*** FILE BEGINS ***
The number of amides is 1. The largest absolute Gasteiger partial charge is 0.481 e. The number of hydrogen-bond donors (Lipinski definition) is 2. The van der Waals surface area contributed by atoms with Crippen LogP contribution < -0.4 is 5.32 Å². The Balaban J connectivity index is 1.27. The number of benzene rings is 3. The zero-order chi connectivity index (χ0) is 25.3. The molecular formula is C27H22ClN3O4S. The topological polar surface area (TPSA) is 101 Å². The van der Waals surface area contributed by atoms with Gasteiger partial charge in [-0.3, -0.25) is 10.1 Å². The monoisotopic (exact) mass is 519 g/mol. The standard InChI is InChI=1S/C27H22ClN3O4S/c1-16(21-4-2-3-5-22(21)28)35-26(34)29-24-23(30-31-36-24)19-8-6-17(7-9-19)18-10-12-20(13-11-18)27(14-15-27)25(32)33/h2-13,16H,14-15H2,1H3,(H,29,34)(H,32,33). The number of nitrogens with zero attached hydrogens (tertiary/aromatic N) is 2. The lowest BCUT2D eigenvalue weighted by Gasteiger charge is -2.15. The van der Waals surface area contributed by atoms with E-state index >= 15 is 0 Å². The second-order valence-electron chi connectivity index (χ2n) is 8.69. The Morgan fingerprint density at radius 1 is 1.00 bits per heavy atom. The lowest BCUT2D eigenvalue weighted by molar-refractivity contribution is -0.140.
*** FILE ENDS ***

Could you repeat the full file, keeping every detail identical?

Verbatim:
The number of amides is 1. The largest absolute Gasteiger partial charge is 0.481 e. The number of hydrogen-bond donors (Lipinski definition) is 2. The van der Waals surface area contributed by atoms with Crippen LogP contribution < -0.4 is 5.32 Å². The Balaban J connectivity index is 1.27. The number of benzene rings is 3. The zero-order chi connectivity index (χ0) is 25.3. The molecular formula is C27H22ClN3O4S. The topological polar surface area (TPSA) is 101 Å². The van der Waals surface area contributed by atoms with Gasteiger partial charge in [-0.3, -0.25) is 10.1 Å². The monoisotopic (exact) mass is 519 g/mol. The standard InChI is InChI=1S/C27H22ClN3O4S/c1-16(21-4-2-3-5-22(21)28)35-26(34)29-24-23(30-31-36-24)19-8-6-17(7-9-19)18-10-12-20(13-11-18)27(14-15-27)25(32)33/h2-13,16H,14-15H2,1H3,(H,29,34)(H,32,33). The number of nitrogens with zero attached hydrogens (tertiary/aromatic N) is 2. The lowest BCUT2D eigenvalue weighted by Gasteiger charge is -2.15. The van der Waals surface area contributed by atoms with E-state index >= 15 is 0 Å². The second-order valence-electron chi connectivity index (χ2n) is 8.69. The Morgan fingerprint density at radius 1 is 1.00 bits per heavy atom. The lowest BCUT2D eigenvalue weighted by molar-refractivity contribution is -0.140.